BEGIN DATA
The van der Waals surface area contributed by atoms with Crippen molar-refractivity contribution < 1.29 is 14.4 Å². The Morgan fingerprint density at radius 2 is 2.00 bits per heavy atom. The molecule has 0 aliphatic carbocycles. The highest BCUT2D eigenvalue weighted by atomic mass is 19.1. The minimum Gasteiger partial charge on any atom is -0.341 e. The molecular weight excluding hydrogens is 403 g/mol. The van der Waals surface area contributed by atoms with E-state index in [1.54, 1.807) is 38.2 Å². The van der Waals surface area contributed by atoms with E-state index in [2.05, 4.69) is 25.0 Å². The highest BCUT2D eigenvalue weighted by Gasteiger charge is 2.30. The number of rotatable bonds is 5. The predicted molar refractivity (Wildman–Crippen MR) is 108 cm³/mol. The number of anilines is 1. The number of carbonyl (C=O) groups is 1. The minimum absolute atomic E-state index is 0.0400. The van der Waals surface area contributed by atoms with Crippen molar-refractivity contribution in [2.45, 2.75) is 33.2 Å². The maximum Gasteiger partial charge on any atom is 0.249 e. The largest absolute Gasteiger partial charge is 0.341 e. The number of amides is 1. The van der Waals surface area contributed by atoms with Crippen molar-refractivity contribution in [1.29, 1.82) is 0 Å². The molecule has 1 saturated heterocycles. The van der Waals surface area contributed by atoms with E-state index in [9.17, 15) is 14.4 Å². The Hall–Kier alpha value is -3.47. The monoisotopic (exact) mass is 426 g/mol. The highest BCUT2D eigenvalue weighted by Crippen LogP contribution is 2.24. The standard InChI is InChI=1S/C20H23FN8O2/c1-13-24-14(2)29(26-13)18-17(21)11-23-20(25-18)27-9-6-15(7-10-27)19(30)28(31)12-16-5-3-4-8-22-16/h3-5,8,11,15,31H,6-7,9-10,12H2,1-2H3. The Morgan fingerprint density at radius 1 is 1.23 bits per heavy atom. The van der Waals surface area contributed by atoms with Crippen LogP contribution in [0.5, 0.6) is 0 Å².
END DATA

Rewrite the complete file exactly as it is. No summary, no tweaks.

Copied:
The van der Waals surface area contributed by atoms with Crippen molar-refractivity contribution < 1.29 is 14.4 Å². The Morgan fingerprint density at radius 2 is 2.00 bits per heavy atom. The molecule has 0 aliphatic carbocycles. The highest BCUT2D eigenvalue weighted by atomic mass is 19.1. The minimum Gasteiger partial charge on any atom is -0.341 e. The molecular weight excluding hydrogens is 403 g/mol. The van der Waals surface area contributed by atoms with E-state index in [1.54, 1.807) is 38.2 Å². The van der Waals surface area contributed by atoms with E-state index in [2.05, 4.69) is 25.0 Å². The highest BCUT2D eigenvalue weighted by Gasteiger charge is 2.30. The number of rotatable bonds is 5. The predicted molar refractivity (Wildman–Crippen MR) is 108 cm³/mol. The number of anilines is 1. The number of carbonyl (C=O) groups is 1. The minimum absolute atomic E-state index is 0.0400. The van der Waals surface area contributed by atoms with Crippen molar-refractivity contribution in [2.45, 2.75) is 33.2 Å². The maximum Gasteiger partial charge on any atom is 0.249 e. The largest absolute Gasteiger partial charge is 0.341 e. The number of amides is 1. The van der Waals surface area contributed by atoms with Crippen molar-refractivity contribution in [1.29, 1.82) is 0 Å². The molecule has 1 saturated heterocycles. The van der Waals surface area contributed by atoms with E-state index in [9.17, 15) is 14.4 Å². The Hall–Kier alpha value is -3.47. The monoisotopic (exact) mass is 426 g/mol. The highest BCUT2D eigenvalue weighted by Crippen LogP contribution is 2.24. The standard InChI is InChI=1S/C20H23FN8O2/c1-13-24-14(2)29(26-13)18-17(21)11-23-20(25-18)27-9-6-15(7-10-27)19(30)28(31)12-16-5-3-4-8-22-16/h3-5,8,11,15,31H,6-7,9-10,12H2,1-2H3. The Morgan fingerprint density at radius 1 is 1.23 bits per heavy atom. The van der Waals surface area contributed by atoms with Crippen LogP contribution in [0.5, 0.6) is 0 Å².